I read something awhile ago that's been niggling at me ever since. It has to do with the last Harry Dresden book, "Ghost Story" by Jim Butcher. It was this guy's opinion that the series had jumped the shark with this book, basically because the book didn't push the overall story further, it was just about Harry dealing with being dead, and everyone else dealing with Harry being dead, too.
This is an opinion that I could not disagree more with. I thought "Ghost Story" was brilliant. Starting off reading it, I was a little wary of a book in which Harry could not do magic, but in fact I loved the book to death. I'm really looking forward to re-reading it prior to the release of "Cold Days" in a couple of months.
So why did I like it so much, and why do I feel it was the very opposite of jumping the shark? In a nutshell, because the characters all developed. Plus I thought the plot was as good as any in the previous books.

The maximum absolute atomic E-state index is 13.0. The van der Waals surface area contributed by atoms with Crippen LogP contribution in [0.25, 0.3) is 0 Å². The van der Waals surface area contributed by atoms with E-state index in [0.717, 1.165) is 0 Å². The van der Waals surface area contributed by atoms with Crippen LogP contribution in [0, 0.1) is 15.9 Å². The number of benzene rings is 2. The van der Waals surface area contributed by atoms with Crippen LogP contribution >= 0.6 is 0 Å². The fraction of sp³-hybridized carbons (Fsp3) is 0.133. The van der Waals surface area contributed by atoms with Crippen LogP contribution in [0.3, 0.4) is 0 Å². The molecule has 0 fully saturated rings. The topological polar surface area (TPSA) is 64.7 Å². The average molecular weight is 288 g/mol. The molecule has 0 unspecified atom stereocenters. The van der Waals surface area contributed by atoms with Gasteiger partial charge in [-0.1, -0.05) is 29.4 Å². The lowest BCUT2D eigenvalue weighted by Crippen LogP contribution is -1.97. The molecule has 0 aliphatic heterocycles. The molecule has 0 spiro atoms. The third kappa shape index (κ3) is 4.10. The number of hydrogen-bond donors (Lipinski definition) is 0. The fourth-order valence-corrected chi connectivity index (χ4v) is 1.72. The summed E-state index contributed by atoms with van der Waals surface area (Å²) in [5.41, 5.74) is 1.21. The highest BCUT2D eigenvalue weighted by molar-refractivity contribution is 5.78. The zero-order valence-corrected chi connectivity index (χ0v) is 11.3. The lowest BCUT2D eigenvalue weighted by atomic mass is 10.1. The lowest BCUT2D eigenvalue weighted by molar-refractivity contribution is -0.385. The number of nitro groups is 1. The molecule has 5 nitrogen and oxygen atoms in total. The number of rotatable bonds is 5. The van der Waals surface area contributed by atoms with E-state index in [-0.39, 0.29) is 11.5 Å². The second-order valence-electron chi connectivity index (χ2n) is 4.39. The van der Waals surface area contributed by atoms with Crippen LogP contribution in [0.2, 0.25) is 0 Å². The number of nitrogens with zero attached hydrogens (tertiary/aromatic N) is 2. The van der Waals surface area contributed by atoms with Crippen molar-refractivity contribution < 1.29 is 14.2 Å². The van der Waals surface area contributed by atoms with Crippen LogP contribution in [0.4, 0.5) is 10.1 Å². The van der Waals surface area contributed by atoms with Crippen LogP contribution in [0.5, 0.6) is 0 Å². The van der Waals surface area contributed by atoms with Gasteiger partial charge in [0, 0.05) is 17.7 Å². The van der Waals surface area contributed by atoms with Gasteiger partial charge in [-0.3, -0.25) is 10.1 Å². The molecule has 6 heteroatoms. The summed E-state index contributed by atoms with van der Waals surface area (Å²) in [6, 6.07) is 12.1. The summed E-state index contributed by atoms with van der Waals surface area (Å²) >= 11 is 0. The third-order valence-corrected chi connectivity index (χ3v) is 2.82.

For me, a series jumps the shark when the characters stop progressing and each book is just more of them doing the same thing over again. There are a number of series I've stopped reading because of that, and a number of TV shows I've stopped watching for the same reason. On TV, I've noticed that the characters tend to become characatures of themselves, endlessly playing the same note.
In "Ghost Story" the characters progressed with a vengeance. It's true that the book was quite different from the others in the series since in this one, Harry himself didn't know where things were at, and we spent a lot of time learning alongside him what had happened to these people since last time. But different is not necessarily bad--in fact, I think it's essential to keeping a series alive.